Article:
These are boggling times for those who review study data about the economy, and about how small business owners feel about the economy. It seems as if a new study comes out daily, and that many of these studies contradict each other.
However, I've hit on one economic indicator that is likely going to be the most reliable guage of your particular business's prospects, as we slump slowly toward the end of 2010. Before we get to that, let's examine the recent data.
From American Express OPEN Small Business Monitor, released yesterday, we learn optimism is dimming -- 45 percent of entrepreneurs have a positive outlook on the economy, down from 55 percent last fall. In the same study, though, the number of business owners looking to hire full-time workers doubled from 5 percent to 10 percent, and the proportion saying they plan to grow their business in the next six months went up as well. Fewer owners reported they had cash-flow worries.
Boggling, isn't it? That study seems to give mixed signals. And that's just one study!
Over at The Guardian Life Small Business Research Institute, recent data shows owners are considerably more optimistic than they were a year ago. The National Federation of Independent Business Owners, however, finds the level of owner optimism more or less flat. More owners reported to NFIB that they plan to cut staff.
But Discover Small Business Watch counters that idea, reporting that a three-month-long slide in business owners' confidence ended in September and is now on an upswing. However, the vast majority of owners -- 73 percent -- said they've put hiring on hold.
I could go on, but I think you get the idea. There are dozens of these studies, but these are among the longest-running and most highly regarded. And they seem to be pointing every which-way right now.
Which brings me back to trying to find the most effective economic indicator for small business owners.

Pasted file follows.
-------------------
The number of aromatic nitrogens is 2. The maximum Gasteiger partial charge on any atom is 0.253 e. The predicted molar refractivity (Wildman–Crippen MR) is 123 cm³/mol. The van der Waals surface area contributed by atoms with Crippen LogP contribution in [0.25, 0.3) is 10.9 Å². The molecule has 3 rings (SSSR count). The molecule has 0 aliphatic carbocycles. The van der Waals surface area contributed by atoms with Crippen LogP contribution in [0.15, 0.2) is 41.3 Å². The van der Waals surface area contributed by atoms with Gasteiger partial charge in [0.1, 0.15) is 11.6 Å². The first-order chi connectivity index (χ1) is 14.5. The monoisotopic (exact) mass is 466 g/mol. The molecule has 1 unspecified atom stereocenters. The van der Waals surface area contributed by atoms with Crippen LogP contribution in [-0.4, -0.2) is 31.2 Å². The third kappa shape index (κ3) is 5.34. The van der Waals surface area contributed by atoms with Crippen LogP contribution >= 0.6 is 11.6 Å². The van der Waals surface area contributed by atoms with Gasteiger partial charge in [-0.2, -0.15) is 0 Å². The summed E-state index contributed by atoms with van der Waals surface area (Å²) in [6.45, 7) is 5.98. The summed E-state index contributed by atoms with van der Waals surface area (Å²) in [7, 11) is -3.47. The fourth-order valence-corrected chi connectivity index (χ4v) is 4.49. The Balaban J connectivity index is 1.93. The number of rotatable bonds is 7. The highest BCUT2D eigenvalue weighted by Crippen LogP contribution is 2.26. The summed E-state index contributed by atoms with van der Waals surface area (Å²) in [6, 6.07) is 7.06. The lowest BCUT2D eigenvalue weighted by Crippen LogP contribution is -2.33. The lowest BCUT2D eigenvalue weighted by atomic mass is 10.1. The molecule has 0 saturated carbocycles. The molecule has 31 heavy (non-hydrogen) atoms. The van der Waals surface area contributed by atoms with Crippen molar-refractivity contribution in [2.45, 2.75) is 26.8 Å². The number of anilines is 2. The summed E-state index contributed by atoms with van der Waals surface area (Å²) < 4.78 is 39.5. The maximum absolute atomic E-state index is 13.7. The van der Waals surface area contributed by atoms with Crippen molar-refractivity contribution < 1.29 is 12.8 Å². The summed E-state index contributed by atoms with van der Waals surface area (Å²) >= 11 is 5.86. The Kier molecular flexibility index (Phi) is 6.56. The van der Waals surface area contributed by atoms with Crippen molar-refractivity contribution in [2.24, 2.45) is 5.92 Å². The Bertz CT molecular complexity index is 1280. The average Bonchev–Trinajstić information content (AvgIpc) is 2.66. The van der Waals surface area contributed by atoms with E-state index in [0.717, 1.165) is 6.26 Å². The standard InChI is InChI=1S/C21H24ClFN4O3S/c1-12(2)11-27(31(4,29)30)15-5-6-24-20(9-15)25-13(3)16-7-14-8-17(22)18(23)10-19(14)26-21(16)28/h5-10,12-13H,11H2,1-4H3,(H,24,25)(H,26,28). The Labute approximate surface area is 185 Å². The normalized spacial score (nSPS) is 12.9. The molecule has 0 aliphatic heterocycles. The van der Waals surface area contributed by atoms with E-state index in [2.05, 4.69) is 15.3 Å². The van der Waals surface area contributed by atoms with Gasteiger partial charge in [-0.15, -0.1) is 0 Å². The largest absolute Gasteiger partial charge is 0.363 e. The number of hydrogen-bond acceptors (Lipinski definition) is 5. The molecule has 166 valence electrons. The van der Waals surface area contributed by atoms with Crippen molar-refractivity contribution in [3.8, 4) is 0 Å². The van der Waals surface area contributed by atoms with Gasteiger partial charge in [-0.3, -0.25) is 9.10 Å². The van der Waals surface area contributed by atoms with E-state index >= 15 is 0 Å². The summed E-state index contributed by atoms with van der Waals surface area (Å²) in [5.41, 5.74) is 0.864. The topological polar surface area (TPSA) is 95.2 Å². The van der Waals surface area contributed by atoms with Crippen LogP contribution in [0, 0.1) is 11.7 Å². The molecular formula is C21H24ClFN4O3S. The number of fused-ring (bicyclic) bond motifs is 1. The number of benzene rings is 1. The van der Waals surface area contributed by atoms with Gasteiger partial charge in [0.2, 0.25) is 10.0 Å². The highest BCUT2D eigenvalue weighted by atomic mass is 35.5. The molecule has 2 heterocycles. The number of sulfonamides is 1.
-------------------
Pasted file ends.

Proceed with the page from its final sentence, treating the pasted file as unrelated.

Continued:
As I've talked to business owners around the country over the past two years, what sticks in my mind is how different their stories are, depending on where their business is located. A franchise restaurant owner in the south, for instance, told me about how he sold his property at a hefty profit recently, and that business continues to be strong. There wasn't much of a real-estate crash there, in part because values never went sky-high.
Up here in Washington State, the downturn was never as bad as in much of the country, and seems to be slowly percolating back to life now. In California, on the other hand, practically the whole place remains a business-climate disaster area, and the state is issuing IOUs.
My point is these national economic surveys aren't that useful, unless your business is national. If you're a local business, you can find your best economic indicator just behind your belly button.
It's your gut. Trust it to give you the one-person economic viewpoint that matters most.
Walk the streets of your town, and talk to other business owners. Talk to customers. Take a look at whether new shops are opening to fill those empty spaces. Analyze your recent business results to detect trends. The feeling you get in your gut about your local business climate as you do that is probably as accurate and helpful for your business planning as any survey you'll find.
What's your gut telling you about your local market? Leave a comment and let us know.